Google reorganization may align with future M&A prospects
Yesterday, Google released the surprising and pivotal news that the company will be reorganized under a larger brand, to be called Alphabet. The tech giant, whose standalone logo and brand name have been ironed into the public consciousness over many years, said it decided to make the change so it could devote more management resources to enterprises other than the search and browsing services.
"Alphabet is mostly a collection of companies," wrote CEO Larry Page in a blog post. "The largest of which, of course, is Google. This newer Google is a bit slimmed down, with the companies that are pretty far afield of our main Internet products contained in Alphabet instead. What do we mean by far afield? Good examples are our health efforts: Life Sciences (that works on the glucose-sensing contact lens), and Calico (focused on longevity)."
Some experts speculated that the shift came due to pressure from shareholders who believed the diversification of Google in recent years may detract from the energy and attention devoted to bread-and-butter services like internet search. Of course, we all remember Google in the early days, primarily as a search engine. Over the years, Google has expanded into other areas of research and development for a host of web and tech innovations.
"Google has come under pressure as its founders have used the enormous success of its search engine to fuel riskier bets on autonomous cars, smart household devices, internet-delivering balloons and cutting-edge medical research," write Dominic Rushe and Sam Thielman of The Guardian. "The major restructuring will ostensibly give investors greater insight into how the money is being spent."
The creation of Alphabet as a holding company should give Google insiders more freedom to explore those other tech avenues, while debuting a "slimmed down" version of the company, Google, which currently plays host to them all. By spinning off individual initiatives under the umbrella of Alphabet, Google can remain focused on its primary mission while "siblings" can pursue the specific and diverse goals they're tasked with. Much of current Google leadership will shift to positions at Alphabet, a perch from which they'll oversee creation across various brands held under the parent company.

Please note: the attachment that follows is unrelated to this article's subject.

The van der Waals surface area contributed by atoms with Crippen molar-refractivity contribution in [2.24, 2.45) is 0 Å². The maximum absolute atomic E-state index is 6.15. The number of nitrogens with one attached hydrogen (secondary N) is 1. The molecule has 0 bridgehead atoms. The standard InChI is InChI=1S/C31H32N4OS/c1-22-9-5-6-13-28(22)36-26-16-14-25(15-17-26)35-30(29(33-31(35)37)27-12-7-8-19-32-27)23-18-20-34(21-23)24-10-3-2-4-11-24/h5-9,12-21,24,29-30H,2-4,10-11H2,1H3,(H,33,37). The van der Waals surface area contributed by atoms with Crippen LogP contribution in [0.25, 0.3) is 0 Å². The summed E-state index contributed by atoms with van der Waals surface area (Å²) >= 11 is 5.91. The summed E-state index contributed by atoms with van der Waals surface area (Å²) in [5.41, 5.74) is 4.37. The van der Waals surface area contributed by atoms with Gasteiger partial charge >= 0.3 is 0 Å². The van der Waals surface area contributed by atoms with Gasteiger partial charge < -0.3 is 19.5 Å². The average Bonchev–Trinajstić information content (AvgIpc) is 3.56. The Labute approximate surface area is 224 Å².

Google has come to prominence as one of the most sought-after parent companies for startups looking to sell. The creation of Alphabet provides Google leadership with more liberty to take those risks, piloting projects that haven't always been successful. Google Glass and Google Plus, for example, are offshoots of the original Google brand that have failed to live up to the expectations set in their inauguration.
"We've long believed that over time companies tend to get comfortable doing the same thing, just making incremental changes," continued Page in his post. "But in the technology industry, where revolutionary ideas drive the next big growth areas, you need to be a bit uncomfortable to stay relevant."
All in all, the step is a bold but perhaps necessary one to accomplish the work Google does outside of its primary service as a search engine.
If your company is seeking a merger or acquisition deal that achieves growth objectives, an M&A advisor can help guide you through the process. Whether it's finding, negotiating or completing a merger or acquisition, the support of an advisor can make the experience easier.